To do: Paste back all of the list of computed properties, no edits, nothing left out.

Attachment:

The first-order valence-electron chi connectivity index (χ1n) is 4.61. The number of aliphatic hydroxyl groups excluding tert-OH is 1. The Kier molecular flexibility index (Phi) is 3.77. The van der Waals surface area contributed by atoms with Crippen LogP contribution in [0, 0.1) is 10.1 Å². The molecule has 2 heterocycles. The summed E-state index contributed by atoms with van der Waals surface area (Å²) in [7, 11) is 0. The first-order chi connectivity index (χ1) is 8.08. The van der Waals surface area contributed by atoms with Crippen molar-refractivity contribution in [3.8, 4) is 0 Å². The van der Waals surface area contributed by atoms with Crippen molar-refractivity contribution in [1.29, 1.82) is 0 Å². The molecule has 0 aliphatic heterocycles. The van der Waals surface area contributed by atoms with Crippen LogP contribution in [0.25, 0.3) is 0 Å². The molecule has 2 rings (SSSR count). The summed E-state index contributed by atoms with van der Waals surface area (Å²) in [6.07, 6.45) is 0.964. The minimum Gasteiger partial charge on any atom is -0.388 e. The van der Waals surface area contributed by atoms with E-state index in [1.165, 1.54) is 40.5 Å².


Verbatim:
The first-order valence-electron chi connectivity index (χ1n) is 4.61. The number of aliphatic hydroxyl groups excluding tert-OH is 1. The Kier molecular flexibility index (Phi) is 3.77. The van der Waals surface area contributed by atoms with Crippen LogP contribution in [0, 0.1) is 10.1 Å². The molecule has 2 heterocycles. The summed E-state index contributed by atoms with van der Waals surface area (Å²) in [7, 11) is 0. The first-order chi connectivity index (χ1) is 8.08. The van der Waals surface area contributed by atoms with Crippen molar-refractivity contribution in [3.8, 4) is 0 Å². The van der Waals surface area contributed by atoms with Crippen molar-refractivity contribution in [1.29, 1.82) is 0 Å². The molecule has 0 aliphatic heterocycles. The van der Waals surface area contributed by atoms with Crippen LogP contribution in [0.25, 0.3) is 0 Å². The molecule has 2 rings (SSSR count). The summed E-state index contributed by atoms with van der Waals surface area (Å²) in [6.07, 6.45) is 0.964. The minimum Gasteiger partial charge on any atom is -0.388 e. The van der Waals surface area contributed by atoms with E-state index in [1.165, 1.54) is 40.5 Å².